What gets billed in the New York press as "the West Indian Day Parade" is actually a sequence of events, modeled on the events that take place in a carnival country like Trinidad and Tobago, except that their events happen in the days before Lent and in New York they happen over all of Labor Day weekend.
The Labor Day parade is a bunch of trucks and floats loudly playing soca and calypso music, which is (I think) how they roll in Jamaica and a few of the bigger island nations. But Trinidad is where the steel drum (or "pan") was invented and they have a long tradition of steel drum bands, as well as "mas" (costume making).
Thus the weekend begins with a pan contest that for years was held in the parking lot of the Brooklyn Museum, but got moved around over the last five years because of fights amongst the organizers. It's called Panorama and I went with my wife before we had kids. It is really something to see. Just amazing.
It starts about midnight on the Saturday night before Labor Day. Each steel drum band has between 50 and 200 players. No microphones or amplification, so the way you get more volume is by getting a better reputation for creativity and adopting more drummers to your team. The top bands – like Phase II Pan Groove – might have ten or twenty "lead pan" players, another twenty playing counterpoint, another twenty tenor pans, and maybe forty bass pans. In your minds' eye, imagine that each bass player has about five steel drums surrounding him and you can imagine that the biggest bands can be ten to fifty trucks big and take up a couple of city blocks. They have to load each band on stage and West Indians aren't really known for their speed. The music goes all night.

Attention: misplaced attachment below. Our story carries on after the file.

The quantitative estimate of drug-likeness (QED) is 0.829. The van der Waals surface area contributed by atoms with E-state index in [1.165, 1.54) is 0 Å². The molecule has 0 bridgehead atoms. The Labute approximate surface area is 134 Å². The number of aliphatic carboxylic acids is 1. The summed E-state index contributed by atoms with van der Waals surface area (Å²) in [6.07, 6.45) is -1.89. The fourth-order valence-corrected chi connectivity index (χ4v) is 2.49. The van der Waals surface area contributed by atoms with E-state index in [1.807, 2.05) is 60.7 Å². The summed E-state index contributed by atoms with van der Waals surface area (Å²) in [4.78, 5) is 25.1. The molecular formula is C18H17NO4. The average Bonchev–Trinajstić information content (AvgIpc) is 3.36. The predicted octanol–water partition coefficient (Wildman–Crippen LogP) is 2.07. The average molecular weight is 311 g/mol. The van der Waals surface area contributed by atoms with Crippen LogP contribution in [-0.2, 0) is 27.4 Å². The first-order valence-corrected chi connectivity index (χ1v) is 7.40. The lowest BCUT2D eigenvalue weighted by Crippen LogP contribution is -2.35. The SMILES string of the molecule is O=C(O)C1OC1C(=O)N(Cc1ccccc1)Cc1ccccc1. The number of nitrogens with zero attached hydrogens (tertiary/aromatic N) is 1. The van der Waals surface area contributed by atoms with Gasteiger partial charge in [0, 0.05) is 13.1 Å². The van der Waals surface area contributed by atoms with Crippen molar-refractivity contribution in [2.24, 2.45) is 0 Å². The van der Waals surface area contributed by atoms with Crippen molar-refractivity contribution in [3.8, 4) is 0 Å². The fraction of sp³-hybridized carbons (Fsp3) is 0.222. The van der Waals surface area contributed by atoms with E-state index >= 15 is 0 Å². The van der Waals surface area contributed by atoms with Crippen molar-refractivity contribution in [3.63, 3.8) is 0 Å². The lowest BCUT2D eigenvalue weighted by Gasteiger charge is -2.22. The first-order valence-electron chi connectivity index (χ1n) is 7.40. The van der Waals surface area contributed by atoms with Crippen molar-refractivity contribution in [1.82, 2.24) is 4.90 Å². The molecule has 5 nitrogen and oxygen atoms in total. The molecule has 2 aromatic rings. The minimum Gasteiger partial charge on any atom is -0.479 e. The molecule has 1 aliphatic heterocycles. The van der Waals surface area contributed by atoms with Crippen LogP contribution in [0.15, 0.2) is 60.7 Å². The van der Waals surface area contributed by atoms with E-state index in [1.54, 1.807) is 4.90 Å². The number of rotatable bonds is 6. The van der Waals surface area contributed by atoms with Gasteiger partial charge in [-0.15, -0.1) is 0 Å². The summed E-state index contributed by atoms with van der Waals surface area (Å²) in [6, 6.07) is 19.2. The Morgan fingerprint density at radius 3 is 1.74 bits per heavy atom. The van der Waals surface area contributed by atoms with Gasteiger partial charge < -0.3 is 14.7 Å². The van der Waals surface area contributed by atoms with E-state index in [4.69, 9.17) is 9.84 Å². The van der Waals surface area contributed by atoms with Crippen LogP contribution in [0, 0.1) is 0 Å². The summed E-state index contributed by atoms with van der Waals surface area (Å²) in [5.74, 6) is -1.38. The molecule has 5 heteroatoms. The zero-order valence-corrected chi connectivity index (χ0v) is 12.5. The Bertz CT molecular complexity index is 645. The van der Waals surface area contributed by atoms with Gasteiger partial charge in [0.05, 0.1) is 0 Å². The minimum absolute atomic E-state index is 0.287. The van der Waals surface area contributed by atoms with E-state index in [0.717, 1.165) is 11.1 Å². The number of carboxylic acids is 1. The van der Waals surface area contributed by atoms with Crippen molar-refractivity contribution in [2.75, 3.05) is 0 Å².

Each band plays for about a half hour -- these amazing orchestrations of classical music, American popular music, and Caribbean classics. It is something you should really hear once in your life if you live in this amazing borough.
That's Saturday night. Then Sunday morning the musicians all sleep in while there is a parade of mas (like "masks"). These are kids up to grownups who have spent the year making costumes. Each mas team has a "king" and queen," so they might have for example a theme of "the sun" and then the king and queen each have costumes about thirty feet tall. They are surrounded by about a hundred or two hundred kids in smaller sun costumes. Awards go out for the best themes, best creativity, and other such things. There are also moko jambies, which are basically stilt walking kids in costumes.
Then on Sunday night/Monday morning there is Joovay. That comes from the French "Jour Ouvert," which means opening day. That is a mini parade before the big parade, some starting about midnight, with music a bit more specific to certain ethnicities. There are actually a bunch of separate Joovays for different islands. They are all in my experience welcoming to tourists and non-islanders who find them.
The Times wrote a story on Haitians today, and covered the Haitian J'Ouvert.
There are also Trini Joovays and Bahamian Joovays and on and on.
I've been away a few weeks, but if I remember, I'll write this up for PSP next August. Someone should really pull the whole schedule from the West Indian Day Organizing Committee (they are at http://www.wiadca.com/ ) and write it up as a post for PSP. More people should see this stuff and not just the crowded trucks on Eastern Parkway playing "wave that flag." For 2010, it's all over. You should be able to get some sleep tonight.
(The answer is more than you bargained for, I'm sure.)